To look at the number of entrants in the Marine Corps Marathon and to listen to the happy voices of its organizers, one would never know it is being overshadowed by not one, but two, marathons that are more prestigious, more important and much, much more lucrative.

This Sunday, while the New York City Marathon is being run before a nationally televised audience and hundreds of thousands of fans lining the sidewalks of New York, the Marine Corps Marathon will be held in relative obscurity around the monuments of Washington. There is no live TV, no prize money, no superstar. Grete Waitz, Juma Ikangaa and Bill Rodgers will run in New York. The John and Jane Does of marathon running will be here.

One week later, on Nov. 11, another marathon takes place, this one in Columbus, Ohio. Certainly not previously known as a marathoners' mecca, Columbus has been designated the training ground for U.S. marathon men leading to the 1992 Summer Olympics in Barcelona. The Columbus Marathon serves as the U.S. men's national championships and the trials for the world championships and Pan-American Games of 1991. It also will be the site of the 1991 national championships and, most significant, the 1992 men's Olympic trials. Bonus money will be awarded to winners and other qualifiers.

Because it plays such a big role in shaping American male marathoners, Columbus has siphoned off many of the area's best runners, men who otherwise probably would have run the Marine Corps Marathon. The 1988-89 champion, Jim Hage of Lanham, will not run Washington, but Columbus. Darrell General of Mitchellville, the top U.S. male finisher in this year's Boston Marathon, also is heading to Columbus, as is John Glidewell, a strong marathoner from Woodbridge.

But does this bother the people who run the Marine Corps race, which began in 1976 with little more than 1,000 runners and this Sunday will have its largest gathering ever, a full field of 13,000?

"We don't care," said Capt. Marshall Fields, coordinator of the race. "We have no problems with that. The purpose of our race is to promote physical fitness and a drug-free lifestyle. We get runners from all walks of life. The military makes up only about 8 to 10 percent of our runners. We cater to any runner; we don't cater to the elite runner."

These are three marathons with distinctly different purposes. New York is glitzy and high-brow, the product of the showmanship and creativity of its founding father, Fred Lebow. The world watches.

Washington is run by the Marines and is unfailingly no-nonsense. Locals watch.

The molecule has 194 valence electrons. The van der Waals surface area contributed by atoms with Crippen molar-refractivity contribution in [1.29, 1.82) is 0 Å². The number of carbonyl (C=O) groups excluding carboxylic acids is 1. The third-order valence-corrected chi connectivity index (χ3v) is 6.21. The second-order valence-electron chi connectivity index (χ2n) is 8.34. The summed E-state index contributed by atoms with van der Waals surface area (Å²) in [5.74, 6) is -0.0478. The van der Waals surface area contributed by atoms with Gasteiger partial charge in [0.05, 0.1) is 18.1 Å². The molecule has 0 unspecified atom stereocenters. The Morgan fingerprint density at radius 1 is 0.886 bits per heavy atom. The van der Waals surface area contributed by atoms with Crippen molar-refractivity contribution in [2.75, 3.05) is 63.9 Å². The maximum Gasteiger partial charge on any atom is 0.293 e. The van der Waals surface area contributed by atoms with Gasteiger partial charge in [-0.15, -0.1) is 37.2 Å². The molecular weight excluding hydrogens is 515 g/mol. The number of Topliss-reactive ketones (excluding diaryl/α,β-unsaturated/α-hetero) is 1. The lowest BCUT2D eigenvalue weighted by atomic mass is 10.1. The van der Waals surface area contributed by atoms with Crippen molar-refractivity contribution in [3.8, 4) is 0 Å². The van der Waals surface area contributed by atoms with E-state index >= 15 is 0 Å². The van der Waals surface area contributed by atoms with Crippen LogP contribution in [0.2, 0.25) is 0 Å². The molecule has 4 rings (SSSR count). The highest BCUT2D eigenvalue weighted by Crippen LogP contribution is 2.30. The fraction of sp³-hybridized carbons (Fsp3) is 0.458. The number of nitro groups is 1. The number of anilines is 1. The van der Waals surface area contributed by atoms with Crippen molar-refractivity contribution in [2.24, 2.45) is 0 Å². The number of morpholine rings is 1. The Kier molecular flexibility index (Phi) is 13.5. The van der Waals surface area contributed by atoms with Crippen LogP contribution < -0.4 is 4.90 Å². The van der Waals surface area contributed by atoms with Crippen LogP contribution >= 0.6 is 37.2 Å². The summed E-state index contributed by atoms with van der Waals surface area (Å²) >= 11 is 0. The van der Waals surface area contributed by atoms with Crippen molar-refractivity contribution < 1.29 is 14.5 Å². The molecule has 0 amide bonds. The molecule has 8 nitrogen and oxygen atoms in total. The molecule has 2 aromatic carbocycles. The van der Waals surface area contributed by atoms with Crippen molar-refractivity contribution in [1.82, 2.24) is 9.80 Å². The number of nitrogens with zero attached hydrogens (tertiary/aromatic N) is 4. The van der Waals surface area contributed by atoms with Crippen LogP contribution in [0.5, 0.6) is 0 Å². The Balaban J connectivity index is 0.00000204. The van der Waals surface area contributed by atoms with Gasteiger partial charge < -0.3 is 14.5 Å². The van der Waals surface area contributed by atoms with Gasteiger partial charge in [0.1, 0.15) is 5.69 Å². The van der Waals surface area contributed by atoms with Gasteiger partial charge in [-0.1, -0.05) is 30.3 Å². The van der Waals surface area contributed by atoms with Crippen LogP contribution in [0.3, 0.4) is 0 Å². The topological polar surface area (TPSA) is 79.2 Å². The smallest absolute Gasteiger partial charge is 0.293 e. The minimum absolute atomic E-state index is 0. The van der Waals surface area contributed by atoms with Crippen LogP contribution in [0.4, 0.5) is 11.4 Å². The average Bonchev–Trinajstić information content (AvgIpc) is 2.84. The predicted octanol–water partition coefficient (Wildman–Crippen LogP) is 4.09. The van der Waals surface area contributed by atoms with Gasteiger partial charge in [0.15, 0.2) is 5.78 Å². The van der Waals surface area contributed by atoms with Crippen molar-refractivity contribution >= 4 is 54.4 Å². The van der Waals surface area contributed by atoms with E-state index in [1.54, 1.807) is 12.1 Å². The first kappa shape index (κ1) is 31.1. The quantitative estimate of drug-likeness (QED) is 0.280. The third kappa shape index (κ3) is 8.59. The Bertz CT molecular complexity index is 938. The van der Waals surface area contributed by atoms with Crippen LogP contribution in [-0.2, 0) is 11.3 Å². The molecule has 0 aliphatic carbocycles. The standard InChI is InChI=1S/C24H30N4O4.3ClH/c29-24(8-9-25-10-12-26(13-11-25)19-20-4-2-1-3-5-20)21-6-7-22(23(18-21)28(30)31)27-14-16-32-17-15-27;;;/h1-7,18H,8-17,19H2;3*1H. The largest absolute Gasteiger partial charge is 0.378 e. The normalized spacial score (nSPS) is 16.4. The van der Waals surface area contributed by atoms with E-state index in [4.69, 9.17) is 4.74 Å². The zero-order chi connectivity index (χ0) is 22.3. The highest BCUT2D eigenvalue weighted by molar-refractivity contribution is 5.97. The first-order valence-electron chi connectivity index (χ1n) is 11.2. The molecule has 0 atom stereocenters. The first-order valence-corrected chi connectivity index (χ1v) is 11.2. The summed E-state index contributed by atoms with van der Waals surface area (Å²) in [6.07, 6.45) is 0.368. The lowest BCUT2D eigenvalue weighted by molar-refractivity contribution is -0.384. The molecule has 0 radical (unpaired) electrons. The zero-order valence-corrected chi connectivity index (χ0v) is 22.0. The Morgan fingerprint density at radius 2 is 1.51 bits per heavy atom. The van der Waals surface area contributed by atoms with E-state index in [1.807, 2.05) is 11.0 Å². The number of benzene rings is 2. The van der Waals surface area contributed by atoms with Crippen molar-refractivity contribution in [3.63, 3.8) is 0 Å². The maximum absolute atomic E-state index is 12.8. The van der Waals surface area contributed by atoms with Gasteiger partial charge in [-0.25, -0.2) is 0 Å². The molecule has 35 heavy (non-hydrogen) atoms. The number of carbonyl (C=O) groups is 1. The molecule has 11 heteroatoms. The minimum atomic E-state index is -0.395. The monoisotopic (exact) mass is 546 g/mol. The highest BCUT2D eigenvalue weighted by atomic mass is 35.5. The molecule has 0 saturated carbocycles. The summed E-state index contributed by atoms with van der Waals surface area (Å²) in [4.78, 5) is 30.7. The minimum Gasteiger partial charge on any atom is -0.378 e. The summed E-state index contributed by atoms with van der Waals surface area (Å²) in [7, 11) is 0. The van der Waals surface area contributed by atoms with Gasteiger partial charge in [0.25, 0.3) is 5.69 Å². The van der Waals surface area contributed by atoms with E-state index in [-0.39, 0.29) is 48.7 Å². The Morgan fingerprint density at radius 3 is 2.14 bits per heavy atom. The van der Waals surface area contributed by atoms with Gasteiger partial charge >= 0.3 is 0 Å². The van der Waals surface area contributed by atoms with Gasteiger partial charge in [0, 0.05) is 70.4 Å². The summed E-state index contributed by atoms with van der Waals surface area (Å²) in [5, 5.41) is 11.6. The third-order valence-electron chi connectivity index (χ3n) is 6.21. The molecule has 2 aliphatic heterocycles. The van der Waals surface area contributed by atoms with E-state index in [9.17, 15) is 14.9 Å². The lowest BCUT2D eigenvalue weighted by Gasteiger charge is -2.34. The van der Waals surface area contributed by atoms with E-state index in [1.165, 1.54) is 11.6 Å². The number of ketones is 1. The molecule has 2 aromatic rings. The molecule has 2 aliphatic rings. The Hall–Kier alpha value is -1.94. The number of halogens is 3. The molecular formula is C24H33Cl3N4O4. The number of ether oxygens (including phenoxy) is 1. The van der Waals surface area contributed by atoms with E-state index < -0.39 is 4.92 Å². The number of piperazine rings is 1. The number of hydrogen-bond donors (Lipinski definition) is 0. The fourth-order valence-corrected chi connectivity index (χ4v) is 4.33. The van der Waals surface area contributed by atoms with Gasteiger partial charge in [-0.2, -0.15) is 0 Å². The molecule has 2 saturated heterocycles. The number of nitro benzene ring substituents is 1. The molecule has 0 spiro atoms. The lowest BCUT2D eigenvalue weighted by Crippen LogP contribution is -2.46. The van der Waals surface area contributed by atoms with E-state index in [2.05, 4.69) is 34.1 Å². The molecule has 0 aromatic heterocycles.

Columbus is the creation of The Athletics Congress, the governing body of track and field of the United States, which wants a coordinated effort leading up to the Olympics. By necessity, people will have to pay attention.

New York and Washington have bumped into each other on the marathon calendar every now and then, but Columbus is relatively new on the scene. The top American men are going there, but since the top American men are not the world's best marathoners, this really doesn't affect New York.

"Some Americans will run in Columbus and if Columbus didn't exist, we'd have them," said Lebow, the New York race director. "The first American in Columbus gets into the world championships. In our race, the first American gets into the world championships only if he runs 2:12 or better. It's easier to make it in Columbus."

For a man seemingly so far above the world of normal marathoning, Lebow appreciates and respects the event the Marines put on. He said he always asks the Marines to send him entry forms so that those who don't get into his race (25,000 make it, more than 20,000 are rejected) might apply for Washington.

"I ran it a couple times," he said. "I love it. What a beautiful course. I'm salivating. Someone there could make a killing if they wanted to."

Lebow said if he were in charge of the race, he would change the name to the Washington, D.C., Marathon.

"The rest of the world doesn't know it's in Washington," he said. "They think it's held at a military base."

But Washington organizers revel in the misconceptions of New Yorkers.

"These are two major events, held on the same day, that are about as different as any two marathons could be," former Marine Corps Marathon coordinator Chip Olmstead said last year. "New York City is the biggest marathon in the world. We are the breeding ground for the first-time marathoner. We don't want to be what they are. We can't be. We look at it this way: Eventually, the guy who comes to our race two or three times goes to theirs."

This is the first time the Marine Corps Marathon has closed its entries and turned away runners. The Park Service told the Marines that 13,000 runners is enough to fill the streets of Washington.

"This is the first year we've had to apologize to people and tell them the field is closed," Fields said. "It's too bad, but it's a sign that we're doing well."